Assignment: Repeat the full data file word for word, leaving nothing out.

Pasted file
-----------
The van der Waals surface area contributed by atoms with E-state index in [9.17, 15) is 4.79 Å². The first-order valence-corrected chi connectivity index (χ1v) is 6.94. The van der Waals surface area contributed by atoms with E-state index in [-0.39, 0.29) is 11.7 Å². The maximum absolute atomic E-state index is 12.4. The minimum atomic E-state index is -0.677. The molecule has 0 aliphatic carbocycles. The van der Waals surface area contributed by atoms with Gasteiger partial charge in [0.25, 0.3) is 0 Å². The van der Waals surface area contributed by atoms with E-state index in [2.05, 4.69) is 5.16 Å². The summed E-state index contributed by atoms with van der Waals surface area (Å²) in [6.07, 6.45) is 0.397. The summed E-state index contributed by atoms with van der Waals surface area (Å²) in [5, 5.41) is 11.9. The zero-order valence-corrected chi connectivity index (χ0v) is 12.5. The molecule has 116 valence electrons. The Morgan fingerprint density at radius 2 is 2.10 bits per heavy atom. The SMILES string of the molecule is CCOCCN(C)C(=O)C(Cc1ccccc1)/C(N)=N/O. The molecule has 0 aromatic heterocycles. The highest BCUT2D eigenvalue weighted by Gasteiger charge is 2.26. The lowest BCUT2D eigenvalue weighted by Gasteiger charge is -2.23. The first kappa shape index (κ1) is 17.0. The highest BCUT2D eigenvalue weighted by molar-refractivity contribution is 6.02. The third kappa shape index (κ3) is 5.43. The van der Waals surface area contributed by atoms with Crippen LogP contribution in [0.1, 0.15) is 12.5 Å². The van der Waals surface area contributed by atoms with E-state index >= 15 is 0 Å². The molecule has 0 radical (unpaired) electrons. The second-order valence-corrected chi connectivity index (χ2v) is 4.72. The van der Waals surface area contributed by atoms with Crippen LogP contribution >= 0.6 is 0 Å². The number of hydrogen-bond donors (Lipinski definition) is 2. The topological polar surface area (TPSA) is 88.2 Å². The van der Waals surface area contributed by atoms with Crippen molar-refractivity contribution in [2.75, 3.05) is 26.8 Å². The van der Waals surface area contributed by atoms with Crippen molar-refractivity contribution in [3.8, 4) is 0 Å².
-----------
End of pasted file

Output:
The van der Waals surface area contributed by atoms with E-state index in [9.17, 15) is 4.79 Å². The first-order valence-corrected chi connectivity index (χ1v) is 6.94. The van der Waals surface area contributed by atoms with E-state index in [-0.39, 0.29) is 11.7 Å². The maximum absolute atomic E-state index is 12.4. The minimum atomic E-state index is -0.677. The molecule has 0 aliphatic carbocycles. The van der Waals surface area contributed by atoms with Gasteiger partial charge in [0.25, 0.3) is 0 Å². The van der Waals surface area contributed by atoms with E-state index in [2.05, 4.69) is 5.16 Å². The summed E-state index contributed by atoms with van der Waals surface area (Å²) in [6.07, 6.45) is 0.397. The summed E-state index contributed by atoms with van der Waals surface area (Å²) in [5, 5.41) is 11.9. The zero-order valence-corrected chi connectivity index (χ0v) is 12.5. The molecule has 116 valence electrons. The Morgan fingerprint density at radius 2 is 2.10 bits per heavy atom. The SMILES string of the molecule is CCOCCN(C)C(=O)C(Cc1ccccc1)/C(N)=N/O. The molecule has 0 aromatic heterocycles. The highest BCUT2D eigenvalue weighted by Gasteiger charge is 2.26. The lowest BCUT2D eigenvalue weighted by Gasteiger charge is -2.23. The first kappa shape index (κ1) is 17.0. The highest BCUT2D eigenvalue weighted by molar-refractivity contribution is 6.02. The third kappa shape index (κ3) is 5.43. The van der Waals surface area contributed by atoms with Crippen LogP contribution in [0.1, 0.15) is 12.5 Å². The van der Waals surface area contributed by atoms with E-state index >= 15 is 0 Å². The molecule has 0 radical (unpaired) electrons. The second-order valence-corrected chi connectivity index (χ2v) is 4.72. The van der Waals surface area contributed by atoms with Crippen LogP contribution >= 0.6 is 0 Å². The number of hydrogen-bond donors (Lipinski definition) is 2. The topological polar surface area (TPSA) is 88.2 Å². The van der Waals surface area contributed by atoms with Crippen molar-refractivity contribution in [2.75, 3.05) is 26.8 Å². The van der Waals surface area contributed by atoms with Crippen molar-refractivity contribution in [3.8, 4) is 0 Å².